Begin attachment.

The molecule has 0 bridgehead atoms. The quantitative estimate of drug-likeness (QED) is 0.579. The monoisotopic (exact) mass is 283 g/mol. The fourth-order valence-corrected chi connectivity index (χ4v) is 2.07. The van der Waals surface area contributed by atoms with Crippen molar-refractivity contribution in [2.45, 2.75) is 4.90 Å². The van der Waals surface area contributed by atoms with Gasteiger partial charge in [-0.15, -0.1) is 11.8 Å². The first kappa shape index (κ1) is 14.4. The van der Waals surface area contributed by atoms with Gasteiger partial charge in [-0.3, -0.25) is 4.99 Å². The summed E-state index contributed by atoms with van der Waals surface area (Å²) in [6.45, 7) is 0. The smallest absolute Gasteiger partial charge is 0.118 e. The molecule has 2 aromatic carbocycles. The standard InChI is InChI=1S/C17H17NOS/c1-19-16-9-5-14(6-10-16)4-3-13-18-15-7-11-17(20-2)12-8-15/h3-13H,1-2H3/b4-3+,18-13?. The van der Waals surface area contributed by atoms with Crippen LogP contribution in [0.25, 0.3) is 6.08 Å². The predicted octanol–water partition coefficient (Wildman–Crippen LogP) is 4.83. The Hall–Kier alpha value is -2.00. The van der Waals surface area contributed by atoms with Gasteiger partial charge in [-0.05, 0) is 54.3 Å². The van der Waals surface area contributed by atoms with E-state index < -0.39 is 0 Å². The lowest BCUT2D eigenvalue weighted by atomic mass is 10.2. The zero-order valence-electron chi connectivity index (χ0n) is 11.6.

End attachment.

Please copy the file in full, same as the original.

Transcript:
The molecule has 0 bridgehead atoms. The quantitative estimate of drug-likeness (QED) is 0.579. The monoisotopic (exact) mass is 283 g/mol. The fourth-order valence-corrected chi connectivity index (χ4v) is 2.07. The van der Waals surface area contributed by atoms with Crippen molar-refractivity contribution in [2.45, 2.75) is 4.90 Å². The van der Waals surface area contributed by atoms with Gasteiger partial charge in [-0.15, -0.1) is 11.8 Å². The first kappa shape index (κ1) is 14.4. The van der Waals surface area contributed by atoms with Gasteiger partial charge in [-0.3, -0.25) is 4.99 Å². The summed E-state index contributed by atoms with van der Waals surface area (Å²) in [6.45, 7) is 0. The smallest absolute Gasteiger partial charge is 0.118 e. The molecule has 2 aromatic carbocycles. The standard InChI is InChI=1S/C17H17NOS/c1-19-16-9-5-14(6-10-16)4-3-13-18-15-7-11-17(20-2)12-8-15/h3-13H,1-2H3/b4-3+,18-13?. The van der Waals surface area contributed by atoms with Crippen LogP contribution in [0.25, 0.3) is 6.08 Å². The predicted octanol–water partition coefficient (Wildman–Crippen LogP) is 4.83. The Hall–Kier alpha value is -2.00. The van der Waals surface area contributed by atoms with Gasteiger partial charge in [-0.05, 0) is 54.3 Å². The van der Waals surface area contributed by atoms with E-state index < -0.39 is 0 Å². The lowest BCUT2D eigenvalue weighted by atomic mass is 10.2. The zero-order valence-electron chi connectivity index (χ0n) is 11.6.